23. Robert Tannenwald, Jon Shure and Nicholas Johnson, “Tax Flight is a Myth: Higher State Taxes Bring More Revenue, Not More Migration,” Center on Budget and Policy Priorities, August 4, 2011,
  24. Michael Mazerov, “State Taxes Have a Negligible Impact on Americans’ Interstate Moves,” Center on Budget and Policy Priorities, May 21, 2014,
  25. Cristobal Young and Charles Varner, “Millionaire Migration and State Taxation of Top Incomes: Evidence from a Natural Experiment,” National Tax Journal, June 2011, 64(2),
  26. KRS 140.310, KRS 140.222

Census Data Show Black Income Levels Plummet in Kentucky

Census Shows Prosperity Gap Widening in KY

Kentuckians Earned Less In 2014, Census Shows

Black Income Levels Plummet 11 Percent in Ky.

Center: Drop in Kentucky’s Uninsured Rate Leads Nation

Kentucky Sees Lack of Progress in Incomes, Poverty Over Last Year

Median household income and poverty rates continue to stall in Kentucky overall while numbers worsened in eastern Kentucky and among African Americans, according to new Census Bureau data released today. The data underline the need to invest in creating jobs in distressed rural and urban areas while also raising the statewide minimum wage, Kentucky Center for Economic Policy Executive Director Jason Bailey said.

“Kentucky has a long way to go until we can say we have a strong economy where all Kentuckians’ lives are getting better,” Bailey said. “We need much more serious efforts to create jobs for those being left behind — especially eastern Kentuckians and African Americans — and put more emphasis on raising wages for Kentucky workers whose paychecks aren’t getting any bigger.”

Kentucky’s overall poverty rate went from 18.8 percent in 2013 to 19.1 percent in 2014 while median household income in Kentucky fell from an inflation-adjusted $44,097 in 2013 to $42,958 in 2014 (the poverty rate change was not statistically significant).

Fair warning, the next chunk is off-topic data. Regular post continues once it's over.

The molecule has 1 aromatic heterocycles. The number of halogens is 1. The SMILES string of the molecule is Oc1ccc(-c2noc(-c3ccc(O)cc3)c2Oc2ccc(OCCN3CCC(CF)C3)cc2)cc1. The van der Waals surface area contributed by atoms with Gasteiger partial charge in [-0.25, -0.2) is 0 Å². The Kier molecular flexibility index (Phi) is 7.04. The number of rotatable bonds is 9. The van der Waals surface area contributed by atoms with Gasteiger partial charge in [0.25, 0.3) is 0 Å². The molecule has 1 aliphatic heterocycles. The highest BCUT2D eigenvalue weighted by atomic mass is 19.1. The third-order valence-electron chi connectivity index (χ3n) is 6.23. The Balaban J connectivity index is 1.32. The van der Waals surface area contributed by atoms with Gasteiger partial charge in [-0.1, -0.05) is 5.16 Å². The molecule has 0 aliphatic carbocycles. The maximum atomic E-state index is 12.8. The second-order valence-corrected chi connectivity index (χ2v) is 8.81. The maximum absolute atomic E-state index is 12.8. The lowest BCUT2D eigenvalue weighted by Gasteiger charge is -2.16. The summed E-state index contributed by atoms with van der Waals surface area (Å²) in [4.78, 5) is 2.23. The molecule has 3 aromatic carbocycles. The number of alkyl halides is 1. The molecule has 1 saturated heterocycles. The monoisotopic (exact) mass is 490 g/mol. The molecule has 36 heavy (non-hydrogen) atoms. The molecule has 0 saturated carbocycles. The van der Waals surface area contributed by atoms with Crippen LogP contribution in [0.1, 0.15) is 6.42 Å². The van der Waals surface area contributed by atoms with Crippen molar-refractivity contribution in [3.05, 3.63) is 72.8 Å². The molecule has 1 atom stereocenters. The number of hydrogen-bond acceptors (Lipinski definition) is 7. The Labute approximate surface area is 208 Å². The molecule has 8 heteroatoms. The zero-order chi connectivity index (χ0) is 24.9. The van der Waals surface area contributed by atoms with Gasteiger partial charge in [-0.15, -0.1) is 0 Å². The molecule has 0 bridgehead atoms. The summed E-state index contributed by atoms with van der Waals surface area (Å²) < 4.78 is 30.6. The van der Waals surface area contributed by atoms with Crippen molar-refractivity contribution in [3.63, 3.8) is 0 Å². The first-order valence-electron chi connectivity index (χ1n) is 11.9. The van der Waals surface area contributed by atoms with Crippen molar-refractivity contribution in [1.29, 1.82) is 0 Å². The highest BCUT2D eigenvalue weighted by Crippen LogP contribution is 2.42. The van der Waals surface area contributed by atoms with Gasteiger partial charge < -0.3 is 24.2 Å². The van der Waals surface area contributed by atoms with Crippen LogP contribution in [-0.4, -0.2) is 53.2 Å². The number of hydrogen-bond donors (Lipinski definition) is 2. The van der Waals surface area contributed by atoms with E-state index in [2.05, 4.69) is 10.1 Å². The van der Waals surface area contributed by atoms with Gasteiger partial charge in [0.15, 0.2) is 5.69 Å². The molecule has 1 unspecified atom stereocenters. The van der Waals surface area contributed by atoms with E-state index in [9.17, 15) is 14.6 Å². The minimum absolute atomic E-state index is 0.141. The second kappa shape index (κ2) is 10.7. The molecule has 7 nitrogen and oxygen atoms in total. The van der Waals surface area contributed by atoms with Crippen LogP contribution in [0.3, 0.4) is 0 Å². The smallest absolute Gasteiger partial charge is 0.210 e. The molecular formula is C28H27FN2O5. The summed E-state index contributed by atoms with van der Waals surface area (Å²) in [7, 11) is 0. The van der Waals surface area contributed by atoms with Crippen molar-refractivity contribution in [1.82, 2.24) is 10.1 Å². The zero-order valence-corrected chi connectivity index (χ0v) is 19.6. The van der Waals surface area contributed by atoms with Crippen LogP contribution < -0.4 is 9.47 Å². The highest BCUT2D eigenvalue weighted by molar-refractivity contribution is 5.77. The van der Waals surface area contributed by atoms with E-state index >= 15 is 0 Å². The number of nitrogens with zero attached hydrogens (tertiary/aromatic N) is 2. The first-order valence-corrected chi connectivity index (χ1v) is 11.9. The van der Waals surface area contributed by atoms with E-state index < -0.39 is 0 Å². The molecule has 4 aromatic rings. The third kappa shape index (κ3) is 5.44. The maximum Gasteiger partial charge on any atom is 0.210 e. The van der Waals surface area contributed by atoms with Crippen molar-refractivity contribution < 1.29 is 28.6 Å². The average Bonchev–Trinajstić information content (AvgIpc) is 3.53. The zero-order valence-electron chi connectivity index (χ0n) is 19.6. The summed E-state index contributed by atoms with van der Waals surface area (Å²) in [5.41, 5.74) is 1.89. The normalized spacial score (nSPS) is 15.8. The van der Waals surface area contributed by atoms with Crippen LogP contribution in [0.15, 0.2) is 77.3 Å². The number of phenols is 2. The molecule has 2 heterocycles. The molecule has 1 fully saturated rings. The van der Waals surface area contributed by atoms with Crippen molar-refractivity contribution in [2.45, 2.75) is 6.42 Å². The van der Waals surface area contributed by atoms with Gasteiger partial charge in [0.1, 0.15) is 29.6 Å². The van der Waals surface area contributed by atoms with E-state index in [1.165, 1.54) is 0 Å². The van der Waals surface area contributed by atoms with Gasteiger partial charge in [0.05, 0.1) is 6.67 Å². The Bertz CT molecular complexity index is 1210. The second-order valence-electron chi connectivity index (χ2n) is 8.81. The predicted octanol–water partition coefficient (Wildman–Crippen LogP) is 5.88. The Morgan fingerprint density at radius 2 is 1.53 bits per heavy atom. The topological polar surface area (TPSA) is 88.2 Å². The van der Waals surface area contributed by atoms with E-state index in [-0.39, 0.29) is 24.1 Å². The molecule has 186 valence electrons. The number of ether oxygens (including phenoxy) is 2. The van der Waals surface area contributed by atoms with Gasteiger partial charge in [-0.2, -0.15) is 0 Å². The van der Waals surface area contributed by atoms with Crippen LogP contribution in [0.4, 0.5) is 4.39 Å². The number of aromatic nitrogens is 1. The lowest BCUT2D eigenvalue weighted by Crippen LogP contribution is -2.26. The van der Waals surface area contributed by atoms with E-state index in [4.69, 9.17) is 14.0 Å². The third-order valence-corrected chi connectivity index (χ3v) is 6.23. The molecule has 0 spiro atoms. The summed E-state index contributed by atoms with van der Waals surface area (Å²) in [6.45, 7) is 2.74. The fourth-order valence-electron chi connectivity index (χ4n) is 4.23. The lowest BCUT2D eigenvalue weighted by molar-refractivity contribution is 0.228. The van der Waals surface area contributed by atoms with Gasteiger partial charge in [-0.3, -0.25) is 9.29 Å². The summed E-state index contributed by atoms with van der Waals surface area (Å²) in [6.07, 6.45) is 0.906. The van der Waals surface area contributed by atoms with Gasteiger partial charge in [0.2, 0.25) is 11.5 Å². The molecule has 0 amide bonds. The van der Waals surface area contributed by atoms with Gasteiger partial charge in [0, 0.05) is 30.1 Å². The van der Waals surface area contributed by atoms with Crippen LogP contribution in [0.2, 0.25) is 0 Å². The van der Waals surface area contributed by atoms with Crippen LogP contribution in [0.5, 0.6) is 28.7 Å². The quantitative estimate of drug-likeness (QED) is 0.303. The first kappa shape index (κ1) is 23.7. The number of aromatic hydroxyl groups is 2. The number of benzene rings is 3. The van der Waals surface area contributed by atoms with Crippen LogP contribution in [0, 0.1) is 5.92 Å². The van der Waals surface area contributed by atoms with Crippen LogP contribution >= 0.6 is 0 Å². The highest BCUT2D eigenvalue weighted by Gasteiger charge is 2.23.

The state remains far behind where we were before the recession hit. In 2007, Kentucky poverty was lower at 17.3 percent and median income was higher at an inflation-adjusted $45,973.

While the state poverty rate was statistically unchanged, it rose in eastern Kentucky. The poverty rate in the Fifth Congressional District of Appalachian Kentucky increased from 26.7 percent in 2013 to 29.2 percent in 2014. Child poverty in that region increased from 34.3 percent to 39.8 percent.

The poverty rate also rose for African Americans in Kentucky from 28.8 percent in 2013 to 32.4 percent in 2014. Median income for African Americans fell from an inflation-adjusted $30,183 to $26,735 over the last year.

“Priorities should include fair tax reform that allows greater investment in the people and regions that need support and a boost in wages through an increase in Kentucky’s outdated minimum wage,” said Bailey. “We also need Congress to invest in efforts like the Power+ Plan to create jobs in eastern Kentucky at a time when its economy is transitioning.”

Eastern Kentucky the Big Winner in Insurance Gains, but Rise in Poverty Shows Work to Be Done

New Census data released yesterday showed Kentucky led the nation in its drop in the share of people who are uninsured.  More detailed Census data released today shows it’s in Appalachian Kentucky where the biggest gains were seen.

The state as a whole saw its uninsured rate fall from 14.3 percent in 2013 to 8.5 percent in 2014, a gain of 5.8 percentage points. Among congressional districts, the biggest drop was in eastern Kentucky’s 5th district, where the rate fell 8.7 percentage points — from 17.1 percent in 2013 to 8.4 percent in 2014.


This good news for Appalachian Kentucky is dampened, however, by the bad news that the poverty rate rose in eastern Kentucky last year even while there was no statistically significant change in every other congressional district. The poverty rate in the Fifth District rose from 26.7 percent in 2013 to 29.2 percent in 2014. Child poverty rose from 34.3 percent to 39.8 percent. The region’s economic transition away from coal is undoubtedly a major factor in this rise.

The Medicaid expansion and the creation of the Kynect have hugely benefited the poorest region of the state in terms of access to insurance and the opportunity to improve its health status. Now we must build on that success with stronger efforts to create jobs and raise incomes in the region, including through efforts like the Power+ Plan that can put people to work immediately in jobs that improve land and quality of life.